Since Raring (13.04),
perf is built without Python scripting enabled “to avoid a Python build dependency”. This came as a nasty shock to people like me who used
perf in 12.04 LTS and upgraded to 14.04 LTS. This is documented in the
debian-master/changelog file in the Ubuntu kernel git repos.
In short, if your kernel is 3.8.0-6.11 or later, you are — to use the precise technical terminology — “shit outta luck”: you have to build your own
If you decide to do this the Ubuntu way, which is actually quite easy, you can google for tutorials with varying levels of detail (e.g. here or here). Once you have reached the stage where you have cloned the Ubuntu kernel
git repo appropriate to your release and have checked out the tag corresponding to your current kernel (if your current kernel is 3.13.0-48-generic, the tag will be something like
3.13.0-48.80, i.e. with an extra number on the end), you must edit (w.r.t the root of the
debian/rules.d/2-binary-arch.mk and remove
NO_LIBPYTHON=1 from one of the
make command-lines (it's used in
\#ifdef checks, so changing it to
NO_LIBPYTHON=0 won't work). This clause only appears once, so just search for it and take it out.
linux-tools-3.x.x-y package contains the actual
perf binary, which ends up in
/usr/lib/linux-tools-3.x.x-y/perf. This is built with
fakeroot debian/rules binary-arch. This rule (
binary-arch) takes a long time to build (~25 mins on my i7 laptop). If I'd paid more attention, I could probably have picked one that didn't build every kernel variant and module. Suggestions welcome.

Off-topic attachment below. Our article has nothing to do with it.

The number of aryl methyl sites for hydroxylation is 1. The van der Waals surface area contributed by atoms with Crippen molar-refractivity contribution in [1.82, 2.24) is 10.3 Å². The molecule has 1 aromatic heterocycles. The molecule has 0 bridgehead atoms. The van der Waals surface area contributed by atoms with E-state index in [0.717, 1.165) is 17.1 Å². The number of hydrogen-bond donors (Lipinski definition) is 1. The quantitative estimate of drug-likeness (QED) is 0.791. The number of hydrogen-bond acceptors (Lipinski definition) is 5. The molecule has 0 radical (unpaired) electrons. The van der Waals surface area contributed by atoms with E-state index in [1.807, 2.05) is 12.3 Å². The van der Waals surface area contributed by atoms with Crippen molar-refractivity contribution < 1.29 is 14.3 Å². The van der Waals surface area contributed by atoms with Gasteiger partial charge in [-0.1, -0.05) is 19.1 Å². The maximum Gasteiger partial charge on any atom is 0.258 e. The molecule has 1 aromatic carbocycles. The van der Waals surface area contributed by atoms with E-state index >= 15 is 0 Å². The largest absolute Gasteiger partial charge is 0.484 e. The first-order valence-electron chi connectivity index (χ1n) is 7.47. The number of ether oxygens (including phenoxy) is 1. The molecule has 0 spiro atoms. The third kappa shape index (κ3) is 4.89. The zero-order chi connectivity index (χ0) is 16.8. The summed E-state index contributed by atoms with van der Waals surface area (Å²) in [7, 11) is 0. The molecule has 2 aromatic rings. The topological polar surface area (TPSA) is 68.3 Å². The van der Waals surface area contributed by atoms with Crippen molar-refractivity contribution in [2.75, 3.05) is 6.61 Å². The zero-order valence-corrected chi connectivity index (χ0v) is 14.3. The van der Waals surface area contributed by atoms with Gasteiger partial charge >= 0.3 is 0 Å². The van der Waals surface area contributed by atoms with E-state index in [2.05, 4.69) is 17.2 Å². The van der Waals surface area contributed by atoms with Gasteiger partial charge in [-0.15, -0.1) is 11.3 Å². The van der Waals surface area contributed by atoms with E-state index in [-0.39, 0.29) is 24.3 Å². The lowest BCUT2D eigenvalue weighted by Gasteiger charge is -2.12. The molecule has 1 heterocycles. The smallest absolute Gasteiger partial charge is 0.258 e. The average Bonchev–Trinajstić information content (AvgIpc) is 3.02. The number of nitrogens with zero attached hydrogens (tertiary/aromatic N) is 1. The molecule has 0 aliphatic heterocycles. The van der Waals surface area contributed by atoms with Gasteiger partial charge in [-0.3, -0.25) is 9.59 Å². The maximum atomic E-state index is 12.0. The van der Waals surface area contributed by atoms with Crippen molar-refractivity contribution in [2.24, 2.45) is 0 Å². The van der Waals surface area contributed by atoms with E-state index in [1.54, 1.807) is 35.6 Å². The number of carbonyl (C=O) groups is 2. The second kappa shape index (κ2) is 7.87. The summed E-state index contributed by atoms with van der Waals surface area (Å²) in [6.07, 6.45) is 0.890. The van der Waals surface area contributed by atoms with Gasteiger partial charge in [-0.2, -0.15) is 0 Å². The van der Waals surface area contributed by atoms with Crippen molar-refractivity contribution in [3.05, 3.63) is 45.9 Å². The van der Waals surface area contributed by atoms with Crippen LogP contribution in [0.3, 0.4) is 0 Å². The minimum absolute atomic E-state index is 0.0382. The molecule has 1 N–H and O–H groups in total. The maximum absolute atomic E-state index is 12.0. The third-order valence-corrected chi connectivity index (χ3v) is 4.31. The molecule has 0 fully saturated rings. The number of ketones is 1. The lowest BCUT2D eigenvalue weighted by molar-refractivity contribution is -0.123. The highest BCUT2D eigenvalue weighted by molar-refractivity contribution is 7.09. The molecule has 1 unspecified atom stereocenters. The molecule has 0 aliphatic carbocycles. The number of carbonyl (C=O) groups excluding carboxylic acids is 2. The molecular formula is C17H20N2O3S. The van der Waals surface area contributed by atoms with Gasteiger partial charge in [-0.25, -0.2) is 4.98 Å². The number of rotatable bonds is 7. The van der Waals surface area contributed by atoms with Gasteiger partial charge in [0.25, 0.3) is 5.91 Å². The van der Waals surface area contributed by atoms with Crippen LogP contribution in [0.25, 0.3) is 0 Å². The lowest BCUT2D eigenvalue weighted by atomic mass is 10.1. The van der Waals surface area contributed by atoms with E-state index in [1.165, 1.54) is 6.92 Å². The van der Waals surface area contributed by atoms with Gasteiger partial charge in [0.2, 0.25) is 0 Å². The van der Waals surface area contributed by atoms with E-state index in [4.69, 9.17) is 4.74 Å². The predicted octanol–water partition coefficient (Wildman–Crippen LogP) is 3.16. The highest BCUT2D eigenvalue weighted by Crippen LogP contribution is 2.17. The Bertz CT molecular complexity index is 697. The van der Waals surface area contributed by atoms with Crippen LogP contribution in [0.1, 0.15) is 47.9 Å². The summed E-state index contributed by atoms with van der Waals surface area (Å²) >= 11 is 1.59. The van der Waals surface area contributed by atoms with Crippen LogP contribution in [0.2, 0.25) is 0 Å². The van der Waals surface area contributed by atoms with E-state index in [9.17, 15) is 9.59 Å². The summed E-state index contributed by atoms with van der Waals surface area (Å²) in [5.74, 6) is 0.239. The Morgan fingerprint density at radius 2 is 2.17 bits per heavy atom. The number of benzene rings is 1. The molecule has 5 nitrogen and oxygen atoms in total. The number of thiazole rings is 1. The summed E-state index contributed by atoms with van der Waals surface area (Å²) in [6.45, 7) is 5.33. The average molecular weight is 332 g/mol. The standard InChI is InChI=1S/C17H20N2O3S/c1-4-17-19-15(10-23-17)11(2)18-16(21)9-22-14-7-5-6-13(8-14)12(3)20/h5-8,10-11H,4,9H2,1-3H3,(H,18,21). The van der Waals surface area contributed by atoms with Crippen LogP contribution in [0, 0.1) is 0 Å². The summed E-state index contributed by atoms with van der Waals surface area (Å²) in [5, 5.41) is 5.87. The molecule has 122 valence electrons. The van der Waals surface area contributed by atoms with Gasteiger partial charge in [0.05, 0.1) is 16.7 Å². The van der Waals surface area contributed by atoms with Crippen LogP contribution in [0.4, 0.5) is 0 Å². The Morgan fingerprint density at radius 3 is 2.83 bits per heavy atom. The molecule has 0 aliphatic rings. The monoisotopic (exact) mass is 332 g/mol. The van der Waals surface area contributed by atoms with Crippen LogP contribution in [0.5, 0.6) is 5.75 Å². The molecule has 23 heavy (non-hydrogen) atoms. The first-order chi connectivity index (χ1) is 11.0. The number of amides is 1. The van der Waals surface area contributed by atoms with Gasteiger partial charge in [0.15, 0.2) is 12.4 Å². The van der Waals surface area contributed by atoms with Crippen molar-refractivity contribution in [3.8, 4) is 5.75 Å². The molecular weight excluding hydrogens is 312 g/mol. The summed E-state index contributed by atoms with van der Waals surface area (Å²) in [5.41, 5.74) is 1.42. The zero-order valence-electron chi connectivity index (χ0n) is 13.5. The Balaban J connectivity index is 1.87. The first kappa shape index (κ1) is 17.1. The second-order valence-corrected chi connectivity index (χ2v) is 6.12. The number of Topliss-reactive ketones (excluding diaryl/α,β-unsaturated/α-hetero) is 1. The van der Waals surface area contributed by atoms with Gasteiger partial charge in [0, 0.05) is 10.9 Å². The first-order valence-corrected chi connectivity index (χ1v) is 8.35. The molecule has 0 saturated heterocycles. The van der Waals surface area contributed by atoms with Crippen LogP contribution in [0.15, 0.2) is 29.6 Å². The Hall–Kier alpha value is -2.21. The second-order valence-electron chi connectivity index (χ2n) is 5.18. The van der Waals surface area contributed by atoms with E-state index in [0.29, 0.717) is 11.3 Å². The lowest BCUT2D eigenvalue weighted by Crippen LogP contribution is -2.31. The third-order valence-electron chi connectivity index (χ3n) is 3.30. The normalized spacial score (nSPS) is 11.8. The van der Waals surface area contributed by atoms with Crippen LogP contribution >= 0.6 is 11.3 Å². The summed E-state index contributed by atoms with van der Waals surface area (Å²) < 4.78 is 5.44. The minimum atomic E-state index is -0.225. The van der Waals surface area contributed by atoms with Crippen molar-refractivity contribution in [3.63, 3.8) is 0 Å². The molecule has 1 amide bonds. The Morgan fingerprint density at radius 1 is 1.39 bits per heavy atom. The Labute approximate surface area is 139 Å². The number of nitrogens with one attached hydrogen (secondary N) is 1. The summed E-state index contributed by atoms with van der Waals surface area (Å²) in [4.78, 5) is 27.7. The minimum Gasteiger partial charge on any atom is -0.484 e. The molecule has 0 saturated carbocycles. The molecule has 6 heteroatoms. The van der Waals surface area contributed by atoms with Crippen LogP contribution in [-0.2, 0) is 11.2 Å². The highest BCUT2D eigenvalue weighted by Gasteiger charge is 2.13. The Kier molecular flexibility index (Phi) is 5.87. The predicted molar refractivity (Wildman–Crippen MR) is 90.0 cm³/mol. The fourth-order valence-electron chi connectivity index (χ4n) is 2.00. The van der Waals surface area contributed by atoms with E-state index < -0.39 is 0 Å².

Assuming that you've made no other changes, once this finishes, the package you want is
linux-tools-3.13.0-48_3.13.0-48.80_amd64.deb (modulo your kernel version): this is the one with the binary, rather than symlinks or shell wrappers.
There may be a couple of other
linux-tools packages, depending on exactly what you've built,
linux-tools-3.13.0-48-generic_3.13.0-48.80_amd64.deb just contains symlinks and stuff (less likely to be different) and
linux-tools-common_3.13.0-48.80_all.deb just contains the short generic
perf wrapper script that ends up in
/usr/bin; the latter is built with
fakeroot debian/rules binary-indep.
You can install your new Python-capable
# sudo dpkg -i linux-tools-3.13.0-48_3.13.0-48.80_amd64.deb
You can install as much, or as little, of the kernel, kernel modules, other tools packages, etc. as you're comfortable with. In principle, these should all be the same. I just installed the one package and everything seems to work OK: I have my Python-capable
Of course, you're going to have to do a lot of this again (from a
git pull and
checkout of the new tag onward) next time there's a kernel update. I'll have to keep up with this myself, so I was half-thinking of sticking my .debs into a PPA, but there doesn't seem to be much interest (this question upvoted twice in 3 months).